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The Magi
Question from Julie Ulicki on 7/26/2006:

How did the tomb of the Magi come to be in Cologne, Germany? Where were their relics held previous to Germany? Was it Italy? Were the Magi all from Persia or from Europe, Persia & Africa? If they were from 3 different countries, how do we know the relics are authentic? After visiting the Christ Child doesn't the bible say that they went their seperate ways back to their homelands to avoid Herod? So how could the relics be authenic? Thanks for any insight you can offer to this mystery. Very curious,:) Julie Ulicki

Answer by Matthew Bunson on 7/29/2006:

The shrine of the Three Kings in the Cologne cathedral is said to contain the bones of the Three Kings, also known as the Three Wise Men or Magi. It is a large gilded sarcophagus dating from the 13th century; it has the distinction of being one of, if not the largest reliquary in the western world.

According to most reliable sources, the remains of the Magi where taken from Milan (where they had been transferred in the 5th century) by Holy Roman Emperor Frederick Barbarossa and given to the Archbishop of Cologne, Rainald von Dassel in 1164. To provide a suitable setting for the relics, the city fathers and Church leaders began construction on the Cologne cathedral in 1248. Ultimately, the cathedral took 632 years to complete. The significance of the relics to city, the Coat of Arms of Cologne contains three crowns to symbolize the Three Kings. As for the relics themselves, a scientific examination of the shrine in 1864 indicated the remains may have actually dated to the 1st century A.D.

Unfortunately, nothing is known with certainty about the Wise Men from the East after their visit to the Holy Family. This is not surprising as little is known about them in general. It is surmised that they were probably Medes from the clan of Magus, from ancient Babylon (modern Iraq) and gifted astronomers and astrologers. The Magi made their presence known to King Herod (r. 37-4 B.C.) before offering their gifts of gold, frankincense, and myrrh to the Holy Child. Warned in a dream, they returned to their own country by a different route to avoid King Herod, whom they suspected of evil intentions.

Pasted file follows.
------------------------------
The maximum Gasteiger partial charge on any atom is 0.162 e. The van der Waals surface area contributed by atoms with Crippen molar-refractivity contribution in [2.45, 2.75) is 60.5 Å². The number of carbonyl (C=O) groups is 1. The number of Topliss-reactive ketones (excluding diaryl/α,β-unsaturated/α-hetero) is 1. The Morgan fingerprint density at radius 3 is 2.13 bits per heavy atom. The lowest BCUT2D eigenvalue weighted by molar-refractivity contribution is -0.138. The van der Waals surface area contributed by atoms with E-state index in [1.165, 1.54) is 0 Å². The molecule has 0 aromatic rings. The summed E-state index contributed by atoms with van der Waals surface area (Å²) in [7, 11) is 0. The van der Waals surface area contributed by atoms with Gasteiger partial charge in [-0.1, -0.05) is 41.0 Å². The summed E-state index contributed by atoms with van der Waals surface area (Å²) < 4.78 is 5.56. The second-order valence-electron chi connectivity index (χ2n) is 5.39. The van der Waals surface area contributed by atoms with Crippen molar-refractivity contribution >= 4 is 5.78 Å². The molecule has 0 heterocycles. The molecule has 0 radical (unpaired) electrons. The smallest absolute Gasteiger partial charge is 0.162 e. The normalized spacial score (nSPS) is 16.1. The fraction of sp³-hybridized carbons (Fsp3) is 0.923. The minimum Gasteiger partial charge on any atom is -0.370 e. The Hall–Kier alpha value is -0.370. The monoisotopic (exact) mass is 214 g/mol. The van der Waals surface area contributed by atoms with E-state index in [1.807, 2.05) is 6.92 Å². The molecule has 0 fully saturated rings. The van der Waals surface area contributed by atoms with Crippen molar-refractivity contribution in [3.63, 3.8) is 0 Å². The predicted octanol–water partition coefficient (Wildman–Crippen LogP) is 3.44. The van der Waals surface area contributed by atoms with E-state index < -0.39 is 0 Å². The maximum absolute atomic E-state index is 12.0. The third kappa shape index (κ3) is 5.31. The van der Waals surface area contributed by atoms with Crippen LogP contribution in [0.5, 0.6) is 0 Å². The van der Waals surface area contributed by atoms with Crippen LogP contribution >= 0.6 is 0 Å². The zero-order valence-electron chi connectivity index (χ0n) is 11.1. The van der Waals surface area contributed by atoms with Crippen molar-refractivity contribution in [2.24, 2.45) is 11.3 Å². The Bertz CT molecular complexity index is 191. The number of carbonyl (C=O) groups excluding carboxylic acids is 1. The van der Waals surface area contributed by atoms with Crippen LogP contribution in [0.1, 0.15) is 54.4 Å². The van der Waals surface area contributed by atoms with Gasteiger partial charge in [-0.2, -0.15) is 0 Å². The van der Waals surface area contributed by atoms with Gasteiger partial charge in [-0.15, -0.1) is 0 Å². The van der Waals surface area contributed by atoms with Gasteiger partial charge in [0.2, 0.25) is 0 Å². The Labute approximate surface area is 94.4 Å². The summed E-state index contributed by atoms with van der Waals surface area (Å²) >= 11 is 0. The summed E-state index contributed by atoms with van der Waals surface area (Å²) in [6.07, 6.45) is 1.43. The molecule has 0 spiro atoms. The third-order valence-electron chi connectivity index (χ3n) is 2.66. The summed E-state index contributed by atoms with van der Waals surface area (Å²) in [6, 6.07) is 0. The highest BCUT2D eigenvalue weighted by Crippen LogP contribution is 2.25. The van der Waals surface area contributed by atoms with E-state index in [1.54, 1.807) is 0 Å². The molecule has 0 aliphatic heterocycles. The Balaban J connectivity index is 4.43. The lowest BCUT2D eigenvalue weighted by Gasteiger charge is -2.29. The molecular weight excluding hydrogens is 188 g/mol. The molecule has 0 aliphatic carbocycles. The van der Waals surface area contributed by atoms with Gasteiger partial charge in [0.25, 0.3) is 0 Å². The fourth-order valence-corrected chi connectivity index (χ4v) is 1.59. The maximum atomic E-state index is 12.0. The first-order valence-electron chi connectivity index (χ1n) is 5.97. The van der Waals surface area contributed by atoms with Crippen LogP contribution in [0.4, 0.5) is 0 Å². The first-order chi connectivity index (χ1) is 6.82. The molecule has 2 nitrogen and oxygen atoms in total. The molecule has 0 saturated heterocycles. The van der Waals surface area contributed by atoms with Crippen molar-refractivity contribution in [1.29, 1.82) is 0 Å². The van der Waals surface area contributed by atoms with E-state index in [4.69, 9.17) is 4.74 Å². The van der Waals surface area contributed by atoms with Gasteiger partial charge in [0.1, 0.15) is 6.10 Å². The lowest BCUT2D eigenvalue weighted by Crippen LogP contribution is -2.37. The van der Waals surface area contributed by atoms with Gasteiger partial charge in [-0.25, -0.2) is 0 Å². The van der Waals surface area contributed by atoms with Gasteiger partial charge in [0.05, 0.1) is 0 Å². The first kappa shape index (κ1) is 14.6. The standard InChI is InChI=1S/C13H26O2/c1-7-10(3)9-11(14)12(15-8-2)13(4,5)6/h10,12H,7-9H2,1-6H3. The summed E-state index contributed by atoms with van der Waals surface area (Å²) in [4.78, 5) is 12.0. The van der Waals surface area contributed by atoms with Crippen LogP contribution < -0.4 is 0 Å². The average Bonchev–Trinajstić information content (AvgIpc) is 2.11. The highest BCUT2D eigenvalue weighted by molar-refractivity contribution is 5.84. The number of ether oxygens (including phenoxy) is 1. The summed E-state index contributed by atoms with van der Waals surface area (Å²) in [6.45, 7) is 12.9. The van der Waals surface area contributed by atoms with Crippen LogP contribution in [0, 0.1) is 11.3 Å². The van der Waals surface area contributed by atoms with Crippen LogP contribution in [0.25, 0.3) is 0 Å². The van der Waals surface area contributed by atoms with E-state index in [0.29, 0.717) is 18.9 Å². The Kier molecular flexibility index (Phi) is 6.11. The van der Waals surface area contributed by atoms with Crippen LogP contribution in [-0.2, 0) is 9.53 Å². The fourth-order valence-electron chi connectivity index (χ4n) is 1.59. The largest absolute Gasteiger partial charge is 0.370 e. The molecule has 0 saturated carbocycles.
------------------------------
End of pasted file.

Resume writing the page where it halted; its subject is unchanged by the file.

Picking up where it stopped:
In the 6th century the tradition arose that the Magi were Three Kings, even though it is not certain exactly how many there were, nor was there any particular reason to believe that they were kings (they were not called such by the Fathers of the Church, for example). Their names — Balthasar, Gaspar, and Melchior — were attributed to them in the 8th century.

The meaning of this journey was expressed by Pope Benedict XVI during his visit to the Cologne Seminary in 2005: Why did the Magi set off from afar to go to Bethlehem? The answer has to do with the mystery of the "star" which they saw "in the East" and which they recognized as the star of the "King of the Jews," that is to say, the sign of the birth of the Messiah (cf. Matthew 2:2). So their journey was inspired by a powerful hope, strengthened and guided by the star, which led them toward the King of the Jews, toward the kingship of God himself. The Magi set out because of a deep desire which prompted them to leave everything and begin a journey. It was as though they had always been waiting for that star. It was as if the journey had always been a part of their destiny, and was finally about to begin… When the Magi came to Bethlehem, "going into the house they saw the child with Mary his mother, and they fell down and worshipped him" (Matthew 2:11). Here at last was the long-awaited moment -- their encounter with Jesus. "Going into the house": this house in some sense represents the Church. In order to find the Savior, one has to enter the house, which is the Church... "They fell down and worshipped him ... and offered him gifts: gold, frankincense and myrrh" (Matthew 2:11-12). Here is the culmination of the whole journey: encounter becomes adoration; it blossoms into an act of faith and love which acknowledges in Jesus, born of Mary, the Son of God made man.


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